Opeth's "Era" is as precise and pristine as a classical cantata without the pretensions.
Steve Horowitz: First soft, then loud, then louder then softer, then loud, then soft -- this is the way of life (and death) -- of a person, a people, an era ad infinitum. The focus is on the patterns as a whole. The psychedelic moments fuse jazz and rock in a freewheeling manner. It's captivating without being compellingly immersive. One is always aware that one is listening. The surges and progressions keep the music interesting. Opeth understands that each sound matters from seagull squawks to squealing guitars. This is as precise and pristine as a classical cantata without the pretensions. [8/10]
Chris Ingalls: Opeth continues to crank out its unique brand of precision prog metal. If this ain't your thing, you probably won't be converted by this song. But it's a great ride -- lots of superhuman, time signature-shifting drums, anthemic choruses, pitch-perfect guitar solos, and a band that probably gets accused of taking itself too seriously. But they're probably a nice bunch of guys. [7/10]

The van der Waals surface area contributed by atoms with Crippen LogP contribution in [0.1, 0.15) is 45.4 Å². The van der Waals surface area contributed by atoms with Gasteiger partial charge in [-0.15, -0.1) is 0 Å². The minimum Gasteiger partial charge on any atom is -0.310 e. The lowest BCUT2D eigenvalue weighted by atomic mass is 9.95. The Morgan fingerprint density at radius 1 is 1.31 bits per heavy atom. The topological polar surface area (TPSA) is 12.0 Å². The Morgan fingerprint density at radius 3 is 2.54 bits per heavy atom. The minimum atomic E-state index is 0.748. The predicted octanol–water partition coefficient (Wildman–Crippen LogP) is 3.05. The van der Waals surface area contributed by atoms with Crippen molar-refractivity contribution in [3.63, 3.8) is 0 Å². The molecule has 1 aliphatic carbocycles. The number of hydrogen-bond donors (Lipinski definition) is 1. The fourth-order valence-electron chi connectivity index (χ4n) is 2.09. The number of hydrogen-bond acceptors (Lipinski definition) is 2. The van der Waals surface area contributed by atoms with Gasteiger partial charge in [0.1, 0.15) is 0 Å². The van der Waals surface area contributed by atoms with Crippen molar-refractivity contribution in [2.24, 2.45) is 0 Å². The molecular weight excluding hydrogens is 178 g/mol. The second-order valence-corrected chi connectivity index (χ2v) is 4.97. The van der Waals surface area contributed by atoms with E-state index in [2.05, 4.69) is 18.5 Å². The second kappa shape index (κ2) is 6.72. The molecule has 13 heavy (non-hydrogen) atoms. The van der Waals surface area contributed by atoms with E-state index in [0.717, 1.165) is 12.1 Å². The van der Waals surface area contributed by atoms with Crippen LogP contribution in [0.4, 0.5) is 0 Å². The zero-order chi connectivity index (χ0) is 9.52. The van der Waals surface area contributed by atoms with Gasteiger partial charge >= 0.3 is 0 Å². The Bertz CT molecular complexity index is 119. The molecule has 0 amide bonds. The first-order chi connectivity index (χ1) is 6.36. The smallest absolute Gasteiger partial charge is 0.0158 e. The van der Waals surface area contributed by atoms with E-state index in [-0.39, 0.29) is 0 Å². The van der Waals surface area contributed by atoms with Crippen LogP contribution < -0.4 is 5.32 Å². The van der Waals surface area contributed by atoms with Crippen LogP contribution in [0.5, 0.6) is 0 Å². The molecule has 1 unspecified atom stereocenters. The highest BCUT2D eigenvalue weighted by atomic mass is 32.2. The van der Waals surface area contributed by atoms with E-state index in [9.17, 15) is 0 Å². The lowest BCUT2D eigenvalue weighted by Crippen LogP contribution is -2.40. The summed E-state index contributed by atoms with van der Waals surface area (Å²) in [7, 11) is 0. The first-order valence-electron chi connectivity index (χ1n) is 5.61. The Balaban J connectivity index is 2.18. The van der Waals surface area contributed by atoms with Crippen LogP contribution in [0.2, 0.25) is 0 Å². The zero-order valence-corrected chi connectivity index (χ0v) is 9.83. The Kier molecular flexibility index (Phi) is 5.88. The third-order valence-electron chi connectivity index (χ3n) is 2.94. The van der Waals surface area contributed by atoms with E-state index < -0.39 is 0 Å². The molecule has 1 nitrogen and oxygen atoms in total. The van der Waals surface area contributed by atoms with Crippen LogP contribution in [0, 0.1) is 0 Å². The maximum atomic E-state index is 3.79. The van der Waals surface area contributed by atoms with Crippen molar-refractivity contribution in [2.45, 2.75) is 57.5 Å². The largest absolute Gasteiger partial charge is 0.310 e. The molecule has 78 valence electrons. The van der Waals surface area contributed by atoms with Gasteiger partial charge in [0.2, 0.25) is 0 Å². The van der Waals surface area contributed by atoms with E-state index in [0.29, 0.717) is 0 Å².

Adriane Pontecorvo: Immense visuals underscore the drive of “Era”, a dynamic piece of melodic metal with a lot of power and relative simplicity. It’s a memorable video; the song has a lot of appeal, but not because of any particular originality. It’s not one of Opeth’s most imaginative tracks, but it’s solid, heavy enough to rock hard but not too weighty to be just a little bit of a welcome earworm. [6/10]
Paul Carr: This song perfectly encapsulates the band that Opeth have become. They are now adept at mixing their progressive tendencies with their more metal leanings. Both facets of the band come together on the controlled hostility of “Era”. Opeth have never been a band to shy away from ambition, but here they craft a song that experiments with sound and time signatures but is still heavy on melody. The song begins with a classical, circling piano figure before the hammering drums add the heaviness with a slightly off-kilter pummeling rhythm. The vocals from main man Mikael Åkerfeldt are soaring and impassioned but steer clear of the theatrics that characterise lesser prog bands. That said, the band is lacking the volatility of old, with many long term fans left to lament the absence of Akerfeldt’s harsher, more guttural growl. A solid summation of where Opeth find themselves now. [7/10]
Scott Zuppardo: Sweden's (thankfully) never dying prog-metal rockers are still at it, both in the studio and on the road. If you're looking for a classic melodic metal sound, look no further. And it's genuine too, definitely not a smash the room up type jam, but a proper representation of the art. [6/10]